Last week I got an email from one of my favorite cousins. I wanted to defer to the priesthood authority in my home and beg my husband to answer for me (because my husband understands, and maybe the same idea from him would be conceivable?) — but the response, my only response, to that and all the other (however well-meaning) shushings I have received all my life is a barbaric and desperate yawp into the gaping maws of benevolent paternalism that I am entitled to my questions.

I am entitled to my questions. I will have and do have and have had questions. You can have my house, my shelter, you can have my books, you may take my Diet Mountain Dew, but you may not take my questions. (You can’t take my daughters, either, unless you promise to not return them when the whining starts.)

God is not threatened by my questions. He understands them, and me, and our entire church is based on the idea that asking questions is a good thing.

In the temple Eve has a small role, but she asks five extremely incisive questions. And then she sets the whole plan in motion by her actions.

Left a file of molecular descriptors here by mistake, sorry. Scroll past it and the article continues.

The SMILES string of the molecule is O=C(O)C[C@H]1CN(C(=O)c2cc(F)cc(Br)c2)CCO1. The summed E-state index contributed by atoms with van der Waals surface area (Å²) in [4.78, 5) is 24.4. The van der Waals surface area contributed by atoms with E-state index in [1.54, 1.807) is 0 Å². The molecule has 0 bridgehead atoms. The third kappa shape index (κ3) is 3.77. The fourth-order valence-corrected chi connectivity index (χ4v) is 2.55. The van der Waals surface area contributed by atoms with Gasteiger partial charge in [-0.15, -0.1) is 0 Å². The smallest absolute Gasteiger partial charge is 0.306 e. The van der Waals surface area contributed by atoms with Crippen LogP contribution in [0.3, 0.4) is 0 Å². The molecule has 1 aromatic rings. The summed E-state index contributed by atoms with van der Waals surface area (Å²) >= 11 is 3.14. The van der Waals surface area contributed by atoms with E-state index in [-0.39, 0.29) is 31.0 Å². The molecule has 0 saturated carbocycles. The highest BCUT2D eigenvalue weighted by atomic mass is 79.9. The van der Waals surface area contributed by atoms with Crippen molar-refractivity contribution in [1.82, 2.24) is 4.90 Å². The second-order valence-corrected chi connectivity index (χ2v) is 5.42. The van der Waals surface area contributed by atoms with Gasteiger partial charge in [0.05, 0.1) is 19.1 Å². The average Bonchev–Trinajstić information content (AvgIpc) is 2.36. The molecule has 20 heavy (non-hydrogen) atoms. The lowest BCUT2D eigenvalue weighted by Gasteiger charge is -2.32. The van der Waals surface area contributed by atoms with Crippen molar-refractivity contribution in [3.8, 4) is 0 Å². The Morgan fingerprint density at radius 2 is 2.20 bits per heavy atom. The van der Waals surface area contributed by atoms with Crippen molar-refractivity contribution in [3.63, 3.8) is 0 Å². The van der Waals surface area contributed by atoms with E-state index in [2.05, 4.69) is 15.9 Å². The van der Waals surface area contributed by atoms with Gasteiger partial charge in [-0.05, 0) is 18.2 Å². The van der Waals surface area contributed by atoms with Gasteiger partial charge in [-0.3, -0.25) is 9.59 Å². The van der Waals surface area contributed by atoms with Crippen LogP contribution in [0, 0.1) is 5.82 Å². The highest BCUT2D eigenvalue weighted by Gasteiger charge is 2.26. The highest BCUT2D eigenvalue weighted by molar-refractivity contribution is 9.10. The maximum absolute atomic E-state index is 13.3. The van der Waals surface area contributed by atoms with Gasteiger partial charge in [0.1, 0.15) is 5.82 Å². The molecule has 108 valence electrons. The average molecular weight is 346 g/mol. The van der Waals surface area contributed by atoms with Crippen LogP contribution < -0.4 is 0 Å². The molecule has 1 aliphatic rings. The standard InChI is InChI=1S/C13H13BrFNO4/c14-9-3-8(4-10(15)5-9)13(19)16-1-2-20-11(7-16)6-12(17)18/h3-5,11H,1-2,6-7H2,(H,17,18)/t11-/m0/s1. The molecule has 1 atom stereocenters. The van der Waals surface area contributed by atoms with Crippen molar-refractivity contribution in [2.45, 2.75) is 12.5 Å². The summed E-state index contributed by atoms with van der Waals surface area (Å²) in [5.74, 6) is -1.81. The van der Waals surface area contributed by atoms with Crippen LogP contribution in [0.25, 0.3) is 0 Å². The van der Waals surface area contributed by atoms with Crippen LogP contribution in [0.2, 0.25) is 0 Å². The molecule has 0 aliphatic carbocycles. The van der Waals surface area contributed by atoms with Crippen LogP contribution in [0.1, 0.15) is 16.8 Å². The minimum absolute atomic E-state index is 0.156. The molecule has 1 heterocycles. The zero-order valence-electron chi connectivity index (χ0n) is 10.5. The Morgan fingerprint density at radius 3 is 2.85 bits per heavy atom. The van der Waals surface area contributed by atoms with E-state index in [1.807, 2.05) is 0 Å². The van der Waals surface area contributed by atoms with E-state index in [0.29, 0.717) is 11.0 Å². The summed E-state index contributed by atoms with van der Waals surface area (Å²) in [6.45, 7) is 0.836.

With Eve as a model, the creation story as a guide (Adam is a bit of a dim bulb, yes?) and the admonitions of so many as an excuse, I am tempted to concede that it is quite fundamentally obvious, yes, that women are naturally and innately superior to men in all aspects of spirituality. We are born nurturers, we are intelligent enough to ask the right questions and we are courageous enough to do what needs to be done. Of course we do not need the priesthood or comprehensively-planned and well-funded developmental activities. Of course we do not need to approach our education with a career in mind or learn any of the things involved in heading a household. Is it the errand of angels to change tires?